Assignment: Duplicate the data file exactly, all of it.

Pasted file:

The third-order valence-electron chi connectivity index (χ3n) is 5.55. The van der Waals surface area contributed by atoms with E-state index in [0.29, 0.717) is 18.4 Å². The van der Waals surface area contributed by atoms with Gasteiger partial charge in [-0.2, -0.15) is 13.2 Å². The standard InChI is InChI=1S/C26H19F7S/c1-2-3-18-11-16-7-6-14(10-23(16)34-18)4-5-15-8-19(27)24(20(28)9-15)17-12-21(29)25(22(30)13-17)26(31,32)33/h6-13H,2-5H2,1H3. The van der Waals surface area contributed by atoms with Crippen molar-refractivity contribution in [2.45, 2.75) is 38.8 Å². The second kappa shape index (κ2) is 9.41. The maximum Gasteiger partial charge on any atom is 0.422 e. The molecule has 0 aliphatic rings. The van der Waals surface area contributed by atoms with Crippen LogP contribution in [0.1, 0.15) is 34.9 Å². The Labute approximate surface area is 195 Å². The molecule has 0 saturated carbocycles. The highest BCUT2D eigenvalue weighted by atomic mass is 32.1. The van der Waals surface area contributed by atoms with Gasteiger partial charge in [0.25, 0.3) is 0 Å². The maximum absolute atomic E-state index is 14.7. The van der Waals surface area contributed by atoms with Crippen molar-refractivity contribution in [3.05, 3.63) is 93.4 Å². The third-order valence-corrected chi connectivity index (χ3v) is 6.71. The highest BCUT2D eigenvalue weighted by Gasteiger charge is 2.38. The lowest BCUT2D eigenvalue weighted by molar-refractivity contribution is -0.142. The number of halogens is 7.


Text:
The third-order valence-electron chi connectivity index (χ3n) is 5.55. The van der Waals surface area contributed by atoms with E-state index in [0.29, 0.717) is 18.4 Å². The van der Waals surface area contributed by atoms with Gasteiger partial charge in [-0.2, -0.15) is 13.2 Å². The standard InChI is InChI=1S/C26H19F7S/c1-2-3-18-11-16-7-6-14(10-23(16)34-18)4-5-15-8-19(27)24(20(28)9-15)17-12-21(29)25(22(30)13-17)26(31,32)33/h6-13H,2-5H2,1H3. The van der Waals surface area contributed by atoms with Crippen molar-refractivity contribution in [2.45, 2.75) is 38.8 Å². The second kappa shape index (κ2) is 9.41. The maximum Gasteiger partial charge on any atom is 0.422 e. The molecule has 0 aliphatic rings. The van der Waals surface area contributed by atoms with Crippen LogP contribution in [0.1, 0.15) is 34.9 Å². The Labute approximate surface area is 195 Å². The molecule has 0 saturated carbocycles. The highest BCUT2D eigenvalue weighted by atomic mass is 32.1. The van der Waals surface area contributed by atoms with Gasteiger partial charge in [0.25, 0.3) is 0 Å². The maximum absolute atomic E-state index is 14.7. The van der Waals surface area contributed by atoms with Crippen molar-refractivity contribution in [3.05, 3.63) is 93.4 Å². The third-order valence-corrected chi connectivity index (χ3v) is 6.71. The highest BCUT2D eigenvalue weighted by Gasteiger charge is 2.38. The lowest BCUT2D eigenvalue weighted by molar-refractivity contribution is -0.142. The number of halogens is 7.